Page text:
Industry sources say numerous factors are responsible for slowing growth of mutual funds industry: very small base of investors as most savers tend to keep their money with banks or invest in the government saving schemes, low saving rate, tax policies and anomalies burdening both the asset management companies and investors, and over-regulation of the industry.

“In an economy where middle class households have little to save and invest, the fund managers also have to compete with government and large banks to attract investors, and to find a way of survival through a maze of heavy taxation and regulation,” Yasir contends.

Zeeshan Afzal, financial analyst and head of Taurus Securities, believes that mutual funds have not been able to flourish also because of the asset managers’ failure to tap potential retail investors in the remoter areas. “The fund managers have done little to increase their penetration and reach out to small savers and investors beyond major cities,” he insists.

Indeed, almost half of the funds invested in mutual funds are generated from Karachi and the rest from the major cities of Punjab, and, according to MUFAP, individual investors held only a third of the assets under management (Rs431bn) at the end of FY2015. The rest were held by institutional investors.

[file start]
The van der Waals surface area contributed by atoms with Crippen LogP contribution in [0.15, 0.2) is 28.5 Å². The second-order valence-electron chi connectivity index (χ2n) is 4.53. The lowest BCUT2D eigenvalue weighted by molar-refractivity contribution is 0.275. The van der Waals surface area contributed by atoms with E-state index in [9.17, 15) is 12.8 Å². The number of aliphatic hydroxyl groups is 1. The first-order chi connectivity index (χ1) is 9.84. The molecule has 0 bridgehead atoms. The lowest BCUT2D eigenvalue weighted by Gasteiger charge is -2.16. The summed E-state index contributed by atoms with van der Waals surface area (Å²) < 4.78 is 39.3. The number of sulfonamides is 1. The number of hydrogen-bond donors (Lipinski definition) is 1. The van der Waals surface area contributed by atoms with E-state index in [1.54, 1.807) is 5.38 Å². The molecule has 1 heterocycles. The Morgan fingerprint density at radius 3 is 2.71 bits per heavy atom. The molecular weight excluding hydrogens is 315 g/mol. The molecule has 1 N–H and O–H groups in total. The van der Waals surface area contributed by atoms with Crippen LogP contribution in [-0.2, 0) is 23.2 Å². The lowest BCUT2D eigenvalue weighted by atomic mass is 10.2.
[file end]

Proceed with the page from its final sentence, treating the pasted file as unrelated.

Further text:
“Around 85pc the funds invested in the mutual fund industry come from urban savers and investors and the rest from the rural areas,” Yasir concedes.

However, he adds, the firms are increasing their penetration and presence in the rural areas as well to attract potential retail investors. “The fund managers are using their affiliation with banks to take advantage of their vast network to reach out to potential small savers and investors outside the bigger cities. “The industry is in nascent stages of development; we are learning from our experiences.

Mashmooma Zehra Majeed, chief executive officer of MUFAP, agrees that the mutual fund industry has failed to develop the market and tap potential retail investors. But, she insists, it is primarily because of shortage of resources available with the asset management companies that work on thin margins of less than 1pc and heavy taxation.

“Tax anomalies are the major factor retarding the growth of this industry,” she says. The MUFAP Year Book for 2015 points out that the changes in tax rates applicable for corporations from investments in mutual funds had contributed to significant decline in the assets under management at the end of the last financial year from a high of Rs520b in April 2015 to Rs443bn.

“A big chunk of meagre financial resources of fund managers is wasted in fighting legal battles with the Federal Board of Revenue (FBR),” she argues. “At the end of the day, the funds’ cost of management rises and returns on investment decreases and they are left with little for market development,” she adds.

She says the present size of the mutual fund industry is only 5pc of the bank deposits. In India, it is 40pc and in the United States 150pc. “You can see the growth potential of this industry if tax anomalies are removed and asset managers facilitated.”

Published in Dawn, Business & Finance weekly, April 25th, 2016